Heating systems have come a long way since the discovery of fire. Nowadays, there are plenty of fireplaces and stoves with various applications. One of the most striking is the water fireplace, which serves both to distribute heat to other rooms in a house and to provide domestic hot water with the appropriate accessories. They have some advantages over other heating and hot water systems, such as being able to be installed in existing installations or combined with other energy sources.
What is a water fireplace or thermochimney?
Water fireplaces, also known as thermochimneys or biomass boilers, are heating systems that use the combustion of organic materials, such as wood, pellets, or chips, to heat water that is then distributed through radiators or underfloor heating in a house or building. This eco-friendly fireplace is a sustainable alternative to traditional gas or oil fireplaces.
What fuel is used?
One of the most interesting details about this type of fireplace is that there are models adapted to any type of fuel. From a pellet fireplace to gas, all are compatible with water fireplaces, although the former is gradually becoming more widespread and used more frequently.
In addition to the fireplace itself, the system can be connected to a solar panel or an electric water heater. This way, hot water can still be obtained without the need to light the fireplace when it is not cold. This is undoubtedly very practical in summer or on warm days when lighting a gas fireplace would not only be very uncomfortable but also an unnecessary expense.
How water chimneys work
The operation of these chimneys is very similar to that of a boiler. The heat is channeled to a water circuit that can be used to circulate through the house, heating it as if there were a wood-burning fireplace in each room. Radiators can be installed or placed under the floor to emit heat from below. The hot water can be circulated or transferred to a tank from which it can be used as hot water for washing or bathing. This saves a significant amount of energy and fuel, which in turn translates into lower economic cost.
Not all water chimneys work the same way. Depending on the installation, some models are only used for heating. Through a closed circuit, water circulates through all the pipes when the chimney is lit. Others are responsible for both heating and hot water, requiring a larger installation and a system that regulates when water is sent through the pipes and when it is only used to heat the environment.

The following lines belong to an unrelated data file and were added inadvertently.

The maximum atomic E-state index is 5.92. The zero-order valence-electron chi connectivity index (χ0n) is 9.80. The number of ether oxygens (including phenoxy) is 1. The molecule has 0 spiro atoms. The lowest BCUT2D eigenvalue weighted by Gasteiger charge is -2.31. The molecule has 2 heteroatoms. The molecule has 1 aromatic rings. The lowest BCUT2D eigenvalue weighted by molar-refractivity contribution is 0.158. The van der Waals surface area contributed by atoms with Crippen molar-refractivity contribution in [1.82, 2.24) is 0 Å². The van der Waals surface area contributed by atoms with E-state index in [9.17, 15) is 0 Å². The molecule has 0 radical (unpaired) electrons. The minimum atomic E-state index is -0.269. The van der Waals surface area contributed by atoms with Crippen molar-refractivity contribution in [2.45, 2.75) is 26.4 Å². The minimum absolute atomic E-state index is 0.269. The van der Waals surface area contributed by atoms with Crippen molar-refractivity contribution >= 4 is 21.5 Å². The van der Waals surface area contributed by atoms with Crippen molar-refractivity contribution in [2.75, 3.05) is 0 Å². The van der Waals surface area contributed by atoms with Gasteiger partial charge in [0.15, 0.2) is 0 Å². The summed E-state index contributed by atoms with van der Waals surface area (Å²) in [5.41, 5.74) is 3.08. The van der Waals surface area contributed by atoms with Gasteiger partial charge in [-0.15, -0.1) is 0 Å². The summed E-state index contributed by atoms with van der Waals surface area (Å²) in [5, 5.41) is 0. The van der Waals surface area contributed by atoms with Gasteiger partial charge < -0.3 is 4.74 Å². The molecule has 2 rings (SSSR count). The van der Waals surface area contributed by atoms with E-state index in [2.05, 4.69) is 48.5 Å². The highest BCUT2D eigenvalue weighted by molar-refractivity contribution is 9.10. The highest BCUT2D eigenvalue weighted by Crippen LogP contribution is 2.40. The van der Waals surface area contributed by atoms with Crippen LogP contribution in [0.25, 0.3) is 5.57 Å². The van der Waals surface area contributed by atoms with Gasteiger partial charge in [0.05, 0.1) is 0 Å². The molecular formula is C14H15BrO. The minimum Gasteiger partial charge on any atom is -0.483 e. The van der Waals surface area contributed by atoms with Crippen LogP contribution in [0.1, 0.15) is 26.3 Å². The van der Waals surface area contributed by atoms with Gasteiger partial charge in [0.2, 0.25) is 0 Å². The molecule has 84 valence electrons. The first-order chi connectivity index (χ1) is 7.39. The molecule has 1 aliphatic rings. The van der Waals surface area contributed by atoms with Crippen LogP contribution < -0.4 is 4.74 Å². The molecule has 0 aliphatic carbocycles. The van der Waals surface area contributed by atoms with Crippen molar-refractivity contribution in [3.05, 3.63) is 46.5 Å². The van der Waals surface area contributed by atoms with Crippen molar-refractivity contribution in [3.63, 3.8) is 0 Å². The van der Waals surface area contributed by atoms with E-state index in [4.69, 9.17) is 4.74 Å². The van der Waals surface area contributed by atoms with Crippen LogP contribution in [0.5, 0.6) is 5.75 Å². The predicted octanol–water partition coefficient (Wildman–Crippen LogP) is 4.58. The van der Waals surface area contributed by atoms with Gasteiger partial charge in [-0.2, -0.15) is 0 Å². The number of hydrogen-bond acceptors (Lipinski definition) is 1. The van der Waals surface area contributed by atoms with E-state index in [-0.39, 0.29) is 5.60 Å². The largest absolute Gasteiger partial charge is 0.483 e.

- Combustion: Biomass, such as wood or pellets, is burned in the fireplace’s combustion chamber. The energy released in the form of heat is transferred to the water contained in a closed circuit.
- Heat exchange: The hot water from the internal circuit of the fireplace is exchanged with the cold water from the heating circuit of the house or building through a heat exchanger.
- Heat distribution: The hot water is distributed through the heating system, whether radiators, underfloor heating, or others, providing heating to the rooms.
- Water return: The now colder water returns to the thermo fireplace to be reheated and repeat the cycle.
Differences between water fireplaces and a conventional boiler
There are some important differences between these fireplaces and traditional hot water boilers. The main one is the aesthetics, since bioethanol or wood fireplaces, for example, are much prettier and can be used as an additional decorative element. They also function as a direct source of heat, something that boilers do not do. On the other hand, boilers usually have slightly more power, but they also have higher consumption.
Water fireplaces can be an interesting investment to combine comfort and domestic services in a single system.